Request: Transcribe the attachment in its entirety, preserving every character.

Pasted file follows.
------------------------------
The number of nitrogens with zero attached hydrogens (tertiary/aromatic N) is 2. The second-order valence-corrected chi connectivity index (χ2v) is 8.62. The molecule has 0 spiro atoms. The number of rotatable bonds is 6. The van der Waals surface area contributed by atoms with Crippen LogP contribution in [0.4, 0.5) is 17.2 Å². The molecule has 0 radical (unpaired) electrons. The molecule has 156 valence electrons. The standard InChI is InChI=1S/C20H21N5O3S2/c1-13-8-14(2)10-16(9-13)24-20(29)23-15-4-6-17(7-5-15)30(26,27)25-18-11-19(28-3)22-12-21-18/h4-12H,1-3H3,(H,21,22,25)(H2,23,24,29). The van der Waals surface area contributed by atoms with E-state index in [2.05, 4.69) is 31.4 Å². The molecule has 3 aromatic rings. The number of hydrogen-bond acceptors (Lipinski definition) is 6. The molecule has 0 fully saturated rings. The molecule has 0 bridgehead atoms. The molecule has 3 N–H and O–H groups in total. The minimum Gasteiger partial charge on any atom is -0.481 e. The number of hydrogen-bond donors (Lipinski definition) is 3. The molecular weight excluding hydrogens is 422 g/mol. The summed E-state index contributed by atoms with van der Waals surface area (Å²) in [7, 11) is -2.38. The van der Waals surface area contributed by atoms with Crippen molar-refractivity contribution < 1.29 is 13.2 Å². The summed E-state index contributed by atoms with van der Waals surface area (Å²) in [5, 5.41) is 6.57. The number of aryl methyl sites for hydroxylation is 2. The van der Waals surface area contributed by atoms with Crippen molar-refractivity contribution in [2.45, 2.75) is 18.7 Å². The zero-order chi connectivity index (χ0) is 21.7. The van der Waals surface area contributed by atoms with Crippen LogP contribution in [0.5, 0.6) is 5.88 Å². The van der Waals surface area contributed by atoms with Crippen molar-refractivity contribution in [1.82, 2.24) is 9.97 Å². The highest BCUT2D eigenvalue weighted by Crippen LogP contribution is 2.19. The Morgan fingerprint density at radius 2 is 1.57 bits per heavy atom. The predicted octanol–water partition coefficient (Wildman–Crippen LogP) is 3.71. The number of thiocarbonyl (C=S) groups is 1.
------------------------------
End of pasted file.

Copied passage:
The number of nitrogens with zero attached hydrogens (tertiary/aromatic N) is 2. The second-order valence-corrected chi connectivity index (χ2v) is 8.62. The molecule has 0 spiro atoms. The number of rotatable bonds is 6. The van der Waals surface area contributed by atoms with Crippen LogP contribution in [0.4, 0.5) is 17.2 Å². The molecule has 0 radical (unpaired) electrons. The molecule has 156 valence electrons. The standard InChI is InChI=1S/C20H21N5O3S2/c1-13-8-14(2)10-16(9-13)24-20(29)23-15-4-6-17(7-5-15)30(26,27)25-18-11-19(28-3)22-12-21-18/h4-12H,1-3H3,(H,21,22,25)(H2,23,24,29). The van der Waals surface area contributed by atoms with E-state index in [2.05, 4.69) is 31.4 Å². The molecule has 3 aromatic rings. The number of hydrogen-bond acceptors (Lipinski definition) is 6. The molecule has 0 fully saturated rings. The molecule has 0 bridgehead atoms. The molecule has 3 N–H and O–H groups in total. The minimum Gasteiger partial charge on any atom is -0.481 e. The number of hydrogen-bond donors (Lipinski definition) is 3. The molecular weight excluding hydrogens is 422 g/mol. The summed E-state index contributed by atoms with van der Waals surface area (Å²) in [7, 11) is -2.38. The van der Waals surface area contributed by atoms with Crippen molar-refractivity contribution < 1.29 is 13.2 Å². The summed E-state index contributed by atoms with van der Waals surface area (Å²) in [5, 5.41) is 6.57. The number of aryl methyl sites for hydroxylation is 2. The van der Waals surface area contributed by atoms with Crippen molar-refractivity contribution in [2.45, 2.75) is 18.7 Å². The zero-order chi connectivity index (χ0) is 21.7. The van der Waals surface area contributed by atoms with Crippen LogP contribution in [0.5, 0.6) is 5.88 Å². The van der Waals surface area contributed by atoms with Crippen molar-refractivity contribution in [1.82, 2.24) is 9.97 Å². The highest BCUT2D eigenvalue weighted by Crippen LogP contribution is 2.19. The Morgan fingerprint density at radius 2 is 1.57 bits per heavy atom. The predicted octanol–water partition coefficient (Wildman–Crippen LogP) is 3.71. The number of thiocarbonyl (C=S) groups is 1.